Telomeres and Human Reproduction
Telomere dynamics differ between the female and male germ lines: oocytes have short telomeres, and their erosion recapitulates the reproductive aging phenotype, and telomere length in sperm increases with age.
Keri Horan Kalmbach, M.S., Danielle Mota Fontes Antunes, M.S., Roberta Caetano Dracxler, M.D., Taylor Warner Knier, B.A., Michelle Louise Seth-Smith, B.S., Fang Wang, Ph.D., Lin Liu, Ph.D., David Lawrence Keefe, M.D.
Volume 99, Issue 1, Pages 23-29, January 2013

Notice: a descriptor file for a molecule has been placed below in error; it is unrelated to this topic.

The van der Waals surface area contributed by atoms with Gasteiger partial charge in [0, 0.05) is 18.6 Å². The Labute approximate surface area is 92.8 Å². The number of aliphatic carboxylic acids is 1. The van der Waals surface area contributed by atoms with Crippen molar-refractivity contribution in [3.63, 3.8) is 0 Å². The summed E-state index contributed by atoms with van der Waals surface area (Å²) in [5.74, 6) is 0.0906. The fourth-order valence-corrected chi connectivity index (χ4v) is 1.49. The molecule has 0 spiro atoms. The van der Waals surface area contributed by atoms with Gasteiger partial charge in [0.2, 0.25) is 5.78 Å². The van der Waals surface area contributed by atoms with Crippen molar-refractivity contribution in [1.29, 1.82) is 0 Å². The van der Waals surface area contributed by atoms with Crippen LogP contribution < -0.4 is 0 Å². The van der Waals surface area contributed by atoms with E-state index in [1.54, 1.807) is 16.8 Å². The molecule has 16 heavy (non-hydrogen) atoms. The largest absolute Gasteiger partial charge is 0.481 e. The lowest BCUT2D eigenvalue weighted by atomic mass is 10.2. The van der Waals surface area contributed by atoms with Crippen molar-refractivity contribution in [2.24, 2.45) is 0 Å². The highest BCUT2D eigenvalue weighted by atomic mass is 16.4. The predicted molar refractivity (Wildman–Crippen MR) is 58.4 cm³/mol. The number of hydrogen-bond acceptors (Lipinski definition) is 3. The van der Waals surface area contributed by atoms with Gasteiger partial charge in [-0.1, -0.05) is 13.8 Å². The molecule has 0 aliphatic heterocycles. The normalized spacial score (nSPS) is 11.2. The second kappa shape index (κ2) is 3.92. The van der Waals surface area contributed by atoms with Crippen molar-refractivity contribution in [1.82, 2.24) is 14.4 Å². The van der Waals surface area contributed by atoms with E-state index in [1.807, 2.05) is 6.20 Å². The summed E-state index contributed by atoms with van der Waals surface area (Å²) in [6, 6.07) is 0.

Telomeres mediate biological aging in organisms as diverse as plants, yeast, mammals. We propose a Telomere Theory of Reproductive Aging that posits telomere shortening in the female germ line as the primary driver of reproductive aging in women. Experimental shortening of telomeres in mice, which normally do not exhibit appreciable oocyte aging, and which have exceptionally long telomeres, recapitulates the aging phenotype of human oocytes. Telomere shortening in mice reduces synapsis and chiasmata, increases embryo fragmentation, cell cycle arrest, apoptosis, spindle dysmorphologies and chromosome abnormalities. Telomeres are shorter in the oocytes from women undergoing IVF that go on to produce fragmented, aneuploid embryos and which fail to implant. In contrast, the testes are replete with spermatogonia that can rejuvenate telomere reserves throughout the life of the man by expressing telomerase. Differences in telomere dynamics across the lifespans of men and women may have evolved because of the difference in the inherent risks of aging on reproduction between men and women. Additionally, growing evidence links altered telomere biology to endometriosis and gynecological cancers, thus future studies should examine the role of telomeres in pathologies of the reproductive tract.